Outcomes of Infected Abdominal Aortic Endografts: A Multicenter Experience
Victor J Davila1, Audra A Duncan2, Emily Wood2, Willian D Jordan, Jr.3, Nicholas Zea4, W. Charles Sternbergh, III5, Samuel R Money1
1Mayo Clinic Arizona, Pheonix, AZ;2Mayo Clinic, Rochester, MN;3University of Alabama at Birmingham, Birmingham, AL;4Oschner Clinic Foundation, New Orleans, LA;5Ochsner Clinic Foundation, New Orleans, LA
INTRODUCTION: Limited single center experiences with the treatment of infected endovascular endografts (I-EVAR) have been reported. We performed a multicenter review of the surgical care of these patients to elucidate short and long term outcomes.
METHODS: A retrospective analysis of all EVAR explants from 2000 to 2014 at 4 institutions was performed. Patients with I-EVAR undergoing surgical treatment were reviewed. Data was obtained detailing pre-operative patient demographics, post-operative morbidity and mortality, and long term follow up.
RESULTS: 36 patients, 30 male (83%) and 6 female (17%), were treated with endovascular graft excision and revascularization for I-EVAR with a median age of 69 (range, 54-80 years). Average time from initial EVAR to explantation was 589 days (range, 43-2466 days). Pre-operative comorbidities include hypertension, 32 (89%), tobacco use, 31 (86%), coronary artery disease, 26 (72%), hyperlipidemia, 25 (69%), peripheral arterial disease, 13 (36%), cerebrovascular disease, 10 (28%), diabetes, 10 (28%), chronic obstructive pulmonary disease, 9 (25%), chronic kidney disease, 9 (25%). The most common presenting symptoms were leukocytosis in 23 (63%), pain in 21 (58%), and fever in 20 (56%), which were present an average of 22 days prior to explantation. 8 different types of endografts were removed. Three patients (8%) underwent emergency explantation. 32 patients underwent total graft excision (89%), while 4 patients underwent partial excision (11%). Methods of reconstruction included in situ reconstruction, 25 (69%) and extra-anatomic reconstruction 11 (31%). Conduits used in reconstruction consisted of Dacron +/- rifampin treatment, PTFE, cryopreserved allograft, and superficial femoral vein. 49 organisms grew from operative cultures. Gram positives were the most common isolate found in 32 (88%), including Staphylococcus (12, 33%), and Streptococcus (6, 17%). Anaerobes cultured in 11 (31%) patients, gram negatives in 8 (22%) patients and fungus in 5 (14%). A majority of patients were treated with long term suppressive antibiotic therapy, 21 (58%). Early complications included acute renal failure in 12 (33%), respiratory failure requiring tracheostomy in 3 (8%), bleeding in 2 (6%), sepsis in 2 (6%). 6 patients required reexploration due to hematoma, infected hematoma, lymphatic leak, small bowel perforation, open abdomen at initial operation, and anastomotic bleeding. Peri-operative mortality was 8% (3/36) and overall mortality was 25% (9/36) at a mean follow up of 402 days (range 0-2472 days). Type of reconstruction (in situ vs extra-anatomic) or conduit type did not affect peri-operative or overall mortality.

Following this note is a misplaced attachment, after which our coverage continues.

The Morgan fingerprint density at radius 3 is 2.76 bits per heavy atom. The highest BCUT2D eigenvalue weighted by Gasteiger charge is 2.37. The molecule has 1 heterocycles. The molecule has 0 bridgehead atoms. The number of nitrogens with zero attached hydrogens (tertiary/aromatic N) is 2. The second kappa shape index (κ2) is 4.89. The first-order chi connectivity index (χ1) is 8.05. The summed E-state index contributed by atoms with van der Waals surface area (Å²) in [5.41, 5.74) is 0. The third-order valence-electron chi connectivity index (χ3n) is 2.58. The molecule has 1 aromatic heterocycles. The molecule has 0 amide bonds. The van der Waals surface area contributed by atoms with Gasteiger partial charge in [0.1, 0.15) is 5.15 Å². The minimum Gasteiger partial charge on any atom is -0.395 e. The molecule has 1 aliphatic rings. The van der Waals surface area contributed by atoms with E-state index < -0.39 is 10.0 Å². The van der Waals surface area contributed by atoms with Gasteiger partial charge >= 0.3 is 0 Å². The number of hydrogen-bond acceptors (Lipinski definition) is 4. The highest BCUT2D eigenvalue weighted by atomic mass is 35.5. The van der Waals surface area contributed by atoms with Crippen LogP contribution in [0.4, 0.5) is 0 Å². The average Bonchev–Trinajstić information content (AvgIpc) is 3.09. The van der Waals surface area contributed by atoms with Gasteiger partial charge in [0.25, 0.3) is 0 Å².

CONCLUSIONS: I-EVAR is a rare but potentially devastating clinical problem. Although peri-operative mortality is acceptable, overall mortality is high. The most common postoperative complication was acute renal failure, therefore aortic cross clamp time should be minimized. Although this is the largest series of I-EVAR, further studies will be necessary to understand risk factors and preventive measures.
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